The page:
I'm bored. I'm over turning on the television and hearing the announcers hyper-focus on James's legacy before he even retires. I'm over the Hampton Five and a clenching reign of the NBA Finals spot that leaves all other prospects just slightly too behind. There is a gaping hole where underdogs should shine in the NBA, and for all of the money that this matchup makes, it also makes professional basketball currently boring. The NBA Finals rerun says a lot about where the league is, and it also opens sports fans' eyes to this year's NHL playoffs. Underdogs galore, and a lot more to talk about than Lebron James.
Purchase NBA Finals tickets to see the dominating teams live.
NHL Thrives in Sin City
The Stanley Cup Finals aren't following suit of the NBA Finals this year. After Sidney Crosby and the Penguins pulled off the victory over the hungry Predators last year, it looked like most professional sports were stalling to find new kings to crown.
Enter the Vegas Golden Knights. A team literally in their first season, they have played their way into the Stanley Cup Finals. The team's roster is a mashup of players whose talent did not precede them. Suddenly together, once weaker talent soared forward, racking up stats that are unprecedented.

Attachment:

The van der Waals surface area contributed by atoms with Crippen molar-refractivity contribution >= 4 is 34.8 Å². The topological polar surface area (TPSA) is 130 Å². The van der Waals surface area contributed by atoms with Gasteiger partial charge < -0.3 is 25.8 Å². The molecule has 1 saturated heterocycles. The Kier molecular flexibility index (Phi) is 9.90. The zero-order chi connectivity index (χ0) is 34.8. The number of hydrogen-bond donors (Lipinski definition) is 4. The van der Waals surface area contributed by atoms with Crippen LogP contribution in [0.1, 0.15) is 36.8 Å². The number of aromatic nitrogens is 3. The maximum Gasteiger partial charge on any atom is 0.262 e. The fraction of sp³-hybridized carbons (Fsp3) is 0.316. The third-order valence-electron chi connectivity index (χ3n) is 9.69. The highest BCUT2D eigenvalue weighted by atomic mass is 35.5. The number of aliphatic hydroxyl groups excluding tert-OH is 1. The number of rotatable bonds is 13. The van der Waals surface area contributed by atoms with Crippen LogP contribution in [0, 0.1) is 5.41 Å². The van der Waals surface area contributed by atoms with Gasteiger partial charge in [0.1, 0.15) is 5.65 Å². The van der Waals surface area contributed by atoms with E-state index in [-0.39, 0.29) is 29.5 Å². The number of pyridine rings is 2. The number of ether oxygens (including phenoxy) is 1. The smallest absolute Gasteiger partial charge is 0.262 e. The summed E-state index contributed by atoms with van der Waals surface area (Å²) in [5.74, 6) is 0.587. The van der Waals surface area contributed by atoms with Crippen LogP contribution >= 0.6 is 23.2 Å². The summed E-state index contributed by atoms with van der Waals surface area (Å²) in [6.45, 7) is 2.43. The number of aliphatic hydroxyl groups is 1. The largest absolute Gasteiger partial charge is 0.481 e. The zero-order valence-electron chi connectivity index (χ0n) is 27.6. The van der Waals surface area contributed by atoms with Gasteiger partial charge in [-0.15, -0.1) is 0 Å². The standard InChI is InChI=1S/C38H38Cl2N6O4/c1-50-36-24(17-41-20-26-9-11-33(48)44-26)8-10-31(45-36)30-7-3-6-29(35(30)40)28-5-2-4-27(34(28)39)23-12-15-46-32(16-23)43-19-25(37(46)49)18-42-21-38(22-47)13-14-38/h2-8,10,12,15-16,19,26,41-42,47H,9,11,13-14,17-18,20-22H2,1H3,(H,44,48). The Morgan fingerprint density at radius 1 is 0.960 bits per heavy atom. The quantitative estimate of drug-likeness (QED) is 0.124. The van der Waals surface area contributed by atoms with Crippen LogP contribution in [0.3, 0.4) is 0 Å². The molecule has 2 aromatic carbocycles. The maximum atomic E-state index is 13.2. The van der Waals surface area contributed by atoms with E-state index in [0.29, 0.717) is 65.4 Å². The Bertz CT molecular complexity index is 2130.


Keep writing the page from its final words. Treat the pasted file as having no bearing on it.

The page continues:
The Golden Knights fought past major NHL teams such as the San Jose Sharks and the Winnipeg Jets to land themselves in the Finals. They now face the Washington Capitals. The Capitals have a history of successful seasons that end in heartbreak. For leader Alexander Ovechkin, this hangs over his legacy, as he has not won a Stanley Cup. The win would be huge for both franchises, but the Knights' newbie run makes for a little extra in playoffs season.
After the year that Las Vegas has had, including the mass shooting at the Route 91 Festival, an underdog story is exactly what the city needed. The Golden Knights arrived with an entire community behind them. Vegas itself is not known for its professional sports or even college teams. T-Mobile Arena is used more for PBR, UFC, and concert events than popular professional sports teams. The Golden Knights filled the gap in the city, and their early success will hopefully continue to drive excitement towards the franchise.